South Arts Spotlight: Becky Alley of Kentucky

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Becky Alley - headshot
Becky Alley.

Lexington-based artist Becky Alley was the Kentucky finalist for the new Southern Prize, given by South Arts. In her mixed-media installation, she imbues ephemeral materials with weighty meaning. Leaves, yarn, and burnt matches, for example, represent fallen soldiers or civilian casualties in Iraq as a result of the US “Shock and Awe” campaign.
Alley earned an MFA in studio art from the University of Kansas in 2005, and a BFA from Washington University in St. Louis in 2000. She is currently gallery director and lecturer at the University of Kentucky and visiting instructor at Transylvania University.
Becky Alley
Becky Alley, Fallen, 2008-16, clothespins, string, and 4,503 leaves representing fallen United States soldiers who lost their lives in Iraq since “Shock and Awe” in March 2003. (Photo: Frank Döring)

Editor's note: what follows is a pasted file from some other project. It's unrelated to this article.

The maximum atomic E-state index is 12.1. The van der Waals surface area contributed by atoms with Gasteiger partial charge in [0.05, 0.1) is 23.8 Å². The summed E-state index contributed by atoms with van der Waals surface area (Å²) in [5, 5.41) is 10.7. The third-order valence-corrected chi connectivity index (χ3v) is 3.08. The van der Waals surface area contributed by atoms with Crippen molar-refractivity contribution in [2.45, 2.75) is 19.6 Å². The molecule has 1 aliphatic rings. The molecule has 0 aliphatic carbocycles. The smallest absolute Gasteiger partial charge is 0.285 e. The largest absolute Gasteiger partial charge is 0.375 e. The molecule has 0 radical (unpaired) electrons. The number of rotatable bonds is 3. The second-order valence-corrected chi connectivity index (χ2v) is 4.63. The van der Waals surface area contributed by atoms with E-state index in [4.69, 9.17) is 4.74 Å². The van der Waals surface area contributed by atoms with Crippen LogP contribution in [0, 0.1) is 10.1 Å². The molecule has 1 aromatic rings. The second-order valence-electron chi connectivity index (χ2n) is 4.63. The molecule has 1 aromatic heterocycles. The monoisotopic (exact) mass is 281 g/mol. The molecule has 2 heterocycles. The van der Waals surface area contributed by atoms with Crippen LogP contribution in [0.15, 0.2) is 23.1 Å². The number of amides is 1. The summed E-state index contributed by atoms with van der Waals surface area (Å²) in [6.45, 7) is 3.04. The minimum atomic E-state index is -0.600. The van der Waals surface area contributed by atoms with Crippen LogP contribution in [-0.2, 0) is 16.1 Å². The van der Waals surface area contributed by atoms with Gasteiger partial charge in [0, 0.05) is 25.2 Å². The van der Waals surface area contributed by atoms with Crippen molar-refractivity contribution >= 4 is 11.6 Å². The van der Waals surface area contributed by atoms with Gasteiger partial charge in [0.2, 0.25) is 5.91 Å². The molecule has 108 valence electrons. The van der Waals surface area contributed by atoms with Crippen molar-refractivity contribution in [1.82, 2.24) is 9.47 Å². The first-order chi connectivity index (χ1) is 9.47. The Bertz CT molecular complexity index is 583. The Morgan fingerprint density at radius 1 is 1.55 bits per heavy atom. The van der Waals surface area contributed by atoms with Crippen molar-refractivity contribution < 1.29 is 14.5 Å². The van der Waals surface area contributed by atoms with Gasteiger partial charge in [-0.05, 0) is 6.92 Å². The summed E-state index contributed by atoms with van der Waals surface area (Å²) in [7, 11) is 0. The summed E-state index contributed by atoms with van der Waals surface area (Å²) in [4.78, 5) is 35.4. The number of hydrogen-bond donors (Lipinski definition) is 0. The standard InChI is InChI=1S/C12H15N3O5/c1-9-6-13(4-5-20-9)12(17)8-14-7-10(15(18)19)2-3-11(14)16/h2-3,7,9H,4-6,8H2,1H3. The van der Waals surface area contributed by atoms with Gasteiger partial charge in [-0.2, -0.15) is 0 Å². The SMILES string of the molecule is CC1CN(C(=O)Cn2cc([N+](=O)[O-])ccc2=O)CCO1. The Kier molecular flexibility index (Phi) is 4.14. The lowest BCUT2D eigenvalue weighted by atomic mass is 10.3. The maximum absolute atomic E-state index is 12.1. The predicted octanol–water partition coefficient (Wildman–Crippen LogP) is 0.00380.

Becky Alley
Becky Alley Burn, 2016, approx. 11 by 2 feet by 10 inches, 112,000 partially burned matches represent the 112,000 civilian casualties since the US invasion of Iraq.

Becky Alley, Burn (detail)
Becky Alley, Burn (detail), 2016; 112,000 matches, approx. 11 feet by 2 feet by 10 inches.

Becky Alley, Unmended
Unmended, 2010-16, 320 needles, red yarn, 11 by 68 by 12 inches. Each needle and thread represents one non-US military death in Iraq since “Shock and Awe” began in March 2003. (Photo: Frank Döring)

Becky Alley, Unmended (detail)
Unmended (detail), 2010-16, 320 needles, red yarn, 11 by 68 by 12 inches. Each needle and thread represents one non-US military death in Iraq since “Shock and Awe” began in March 2003. (Photo: Frank Döring)

Becky Alley, Epitaphs for Edwards
Becky Alley, Epitaphs for Edwards, 2016; 220 artist books, each with a handmade needlepoint inside.

Becky Alley, Epitaphs for Edwards (detail)
Becky Alley, Epitaphs for Edwards (detail), 2016; 220 artist books, each with a handmade needlepoint inside.